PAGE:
Studies about solute movement in soil are frequently realized under laboratory conditions, in apparently controlled situations. A review of these studies showed that the variable time, to obtain the stationary condition, is frequently neglected. In view of this fact, the purpose of this study was to evaluate the time it takes until the water flow in saturated soil reaches the steady-state, by measuring saturated hydraulic conductivity (K0). The steady-state is the stage that precedes the application of the ion into soil samples in solute elution studies. Disturbed soil samples were collected in an experimental area of the ESALQ/USP. The soils had three different granulometries: very clayey, sandy-loam and sandy soil. PVC columns were filled with soil samples and then distilled and deaerated water was used for saturation and subsequent drainage in the columns, according to the experimental set-up of a constant-head permeameter. The data showed that for very clayey and sandy-loam samples, the steady-state was reached after 15 days and for the sandy soil after 27 days. The variability of K0 was higher in the first six test days. It was therefore concluded that the use of a fixed time for the addition of solutes in soil can result in a reduction of reliability in results.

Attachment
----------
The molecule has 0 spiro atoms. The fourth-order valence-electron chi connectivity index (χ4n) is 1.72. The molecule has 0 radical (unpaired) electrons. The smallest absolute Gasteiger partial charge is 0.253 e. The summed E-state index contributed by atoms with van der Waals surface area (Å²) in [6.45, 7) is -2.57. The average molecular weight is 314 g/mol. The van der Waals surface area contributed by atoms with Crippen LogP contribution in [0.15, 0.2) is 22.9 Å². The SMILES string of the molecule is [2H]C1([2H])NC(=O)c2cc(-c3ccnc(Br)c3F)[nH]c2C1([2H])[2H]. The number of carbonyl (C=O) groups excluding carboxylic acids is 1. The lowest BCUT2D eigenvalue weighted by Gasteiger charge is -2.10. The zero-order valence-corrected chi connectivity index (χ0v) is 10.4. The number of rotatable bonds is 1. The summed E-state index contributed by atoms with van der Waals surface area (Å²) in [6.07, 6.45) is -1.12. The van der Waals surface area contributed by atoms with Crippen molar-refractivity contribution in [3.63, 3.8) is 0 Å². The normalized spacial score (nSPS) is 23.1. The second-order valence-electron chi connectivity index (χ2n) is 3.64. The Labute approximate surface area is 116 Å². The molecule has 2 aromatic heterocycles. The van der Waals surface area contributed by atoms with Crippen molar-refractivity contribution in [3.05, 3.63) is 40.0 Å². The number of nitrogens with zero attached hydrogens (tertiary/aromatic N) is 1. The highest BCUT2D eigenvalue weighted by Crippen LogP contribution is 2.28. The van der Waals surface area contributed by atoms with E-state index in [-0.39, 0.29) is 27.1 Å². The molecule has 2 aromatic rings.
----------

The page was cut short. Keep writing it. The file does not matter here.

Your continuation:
hydraulic conductivity; steady-state; solute elution